If you have an adult child with an incapacitating disability, then you undoubtedly want to plan your estate so that it provides for your child's needs when you are unable to do so yourself. There are numerous ways to do this, and it is important to choose the strategy that best meets your family's needs.
With that in mind, consider a lawsuit recently filed against the three siblings of a disabled Ontario man. He was excluded from his father's will, which was drafted in B.C., and unbeknownst to the son, the B.C. government took legal action on his behalf. The government claims that the estate failed to provide proper maintenance and support to the mentally challenged son.
According to the disabled brother's sister, their father set aside $20,000 to cover any of the brother's emergency needs, and that money was given to the sister to distribute. However, she says that not much of the money has been used so far because the brother's Ontario disability payments are more than sufficient to cover his monthly expenses.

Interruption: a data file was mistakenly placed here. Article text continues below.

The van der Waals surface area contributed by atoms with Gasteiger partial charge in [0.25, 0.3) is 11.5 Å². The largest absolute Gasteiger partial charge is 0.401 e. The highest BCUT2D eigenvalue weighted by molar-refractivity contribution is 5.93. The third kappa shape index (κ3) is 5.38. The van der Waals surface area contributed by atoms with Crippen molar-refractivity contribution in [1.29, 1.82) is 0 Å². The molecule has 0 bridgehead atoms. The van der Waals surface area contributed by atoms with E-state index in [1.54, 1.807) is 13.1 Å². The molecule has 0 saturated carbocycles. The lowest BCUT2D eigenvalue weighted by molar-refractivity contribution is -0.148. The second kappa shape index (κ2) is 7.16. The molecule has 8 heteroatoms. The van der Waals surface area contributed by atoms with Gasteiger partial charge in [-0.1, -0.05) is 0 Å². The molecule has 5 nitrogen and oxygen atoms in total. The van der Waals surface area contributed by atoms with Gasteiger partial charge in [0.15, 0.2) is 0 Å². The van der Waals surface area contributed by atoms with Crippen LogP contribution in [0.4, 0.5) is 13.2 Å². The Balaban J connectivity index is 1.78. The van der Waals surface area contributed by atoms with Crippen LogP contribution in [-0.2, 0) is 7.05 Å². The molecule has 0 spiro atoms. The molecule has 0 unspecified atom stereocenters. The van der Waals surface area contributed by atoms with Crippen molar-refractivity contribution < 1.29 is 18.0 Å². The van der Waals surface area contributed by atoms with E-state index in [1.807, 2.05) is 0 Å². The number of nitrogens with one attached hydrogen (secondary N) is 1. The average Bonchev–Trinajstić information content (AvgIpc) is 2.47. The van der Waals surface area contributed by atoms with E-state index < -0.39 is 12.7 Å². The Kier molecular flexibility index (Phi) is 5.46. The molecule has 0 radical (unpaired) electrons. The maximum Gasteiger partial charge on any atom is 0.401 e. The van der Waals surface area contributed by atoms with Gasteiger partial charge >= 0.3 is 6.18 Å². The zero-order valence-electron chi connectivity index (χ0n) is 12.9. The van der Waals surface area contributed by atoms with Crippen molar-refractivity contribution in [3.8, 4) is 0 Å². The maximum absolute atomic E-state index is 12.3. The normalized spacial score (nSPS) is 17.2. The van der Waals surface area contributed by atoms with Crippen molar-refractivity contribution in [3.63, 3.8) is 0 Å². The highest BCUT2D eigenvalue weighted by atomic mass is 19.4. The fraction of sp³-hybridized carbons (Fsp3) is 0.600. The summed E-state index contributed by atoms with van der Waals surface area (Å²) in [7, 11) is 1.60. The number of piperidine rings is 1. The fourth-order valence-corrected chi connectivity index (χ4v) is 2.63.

Still, the B.C. Public Trustee is suing the disabled brother's siblings, who say they were never even contacted by the provincial government until after the lawsuit was filed. They also say that neither the brother nor his caregiver in Ontario was contacted by the trustee before or after the lawsuit.
While the outcome of this case remains to be seen, it serves as a reminder of the various options families have for caring for mentally incapable loved ones. A trust, for example, can be an excellent way to hold and distribute money for a disabled child. You can design the trust to include instructions for the distribution of funds under specific circumstances and over a specified period of time. In many cases, this approach is safer and more appropriate than excluding a disabled child from the will.
For more on these matters, including preserving eligibility for benefits from the Ontario Disability Support Plan, please see Hagel Lawfirm's trust administration overview.